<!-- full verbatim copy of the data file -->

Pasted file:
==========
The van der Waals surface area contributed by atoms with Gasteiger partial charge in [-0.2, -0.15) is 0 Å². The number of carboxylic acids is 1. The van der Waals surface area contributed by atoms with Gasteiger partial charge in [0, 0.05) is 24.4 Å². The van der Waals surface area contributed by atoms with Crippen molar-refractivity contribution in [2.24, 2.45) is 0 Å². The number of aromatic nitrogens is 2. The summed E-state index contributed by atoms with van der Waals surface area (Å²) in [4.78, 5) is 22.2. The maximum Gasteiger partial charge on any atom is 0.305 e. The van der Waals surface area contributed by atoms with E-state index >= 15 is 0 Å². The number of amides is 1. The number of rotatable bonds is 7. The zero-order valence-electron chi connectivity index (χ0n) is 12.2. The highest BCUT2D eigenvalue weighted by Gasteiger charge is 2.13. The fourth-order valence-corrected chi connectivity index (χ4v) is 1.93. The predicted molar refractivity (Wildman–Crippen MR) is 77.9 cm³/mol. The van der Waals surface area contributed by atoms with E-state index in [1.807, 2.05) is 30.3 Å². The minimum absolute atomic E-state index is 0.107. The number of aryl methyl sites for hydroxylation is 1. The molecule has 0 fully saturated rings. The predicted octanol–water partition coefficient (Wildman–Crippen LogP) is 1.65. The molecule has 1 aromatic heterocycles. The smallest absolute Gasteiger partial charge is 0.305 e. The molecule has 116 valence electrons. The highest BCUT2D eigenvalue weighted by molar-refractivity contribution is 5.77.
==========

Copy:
The van der Waals surface area contributed by atoms with Gasteiger partial charge in [-0.2, -0.15) is 0 Å². The number of carboxylic acids is 1. The van der Waals surface area contributed by atoms with Gasteiger partial charge in [0, 0.05) is 24.4 Å². The van der Waals surface area contributed by atoms with Crippen molar-refractivity contribution in [2.24, 2.45) is 0 Å². The number of aromatic nitrogens is 2. The summed E-state index contributed by atoms with van der Waals surface area (Å²) in [4.78, 5) is 22.2. The maximum Gasteiger partial charge on any atom is 0.305 e. The van der Waals surface area contributed by atoms with E-state index >= 15 is 0 Å². The number of amides is 1. The number of rotatable bonds is 7. The zero-order valence-electron chi connectivity index (χ0n) is 12.2. The highest BCUT2D eigenvalue weighted by Gasteiger charge is 2.13. The fourth-order valence-corrected chi connectivity index (χ4v) is 1.93. The predicted molar refractivity (Wildman–Crippen MR) is 77.9 cm³/mol. The van der Waals surface area contributed by atoms with E-state index in [1.807, 2.05) is 30.3 Å². The minimum absolute atomic E-state index is 0.107. The number of aryl methyl sites for hydroxylation is 1. The molecule has 0 fully saturated rings. The predicted octanol–water partition coefficient (Wildman–Crippen LogP) is 1.65. The molecule has 1 aromatic heterocycles. The smallest absolute Gasteiger partial charge is 0.305 e. The molecule has 116 valence electrons. The highest BCUT2D eigenvalue weighted by molar-refractivity contribution is 5.77.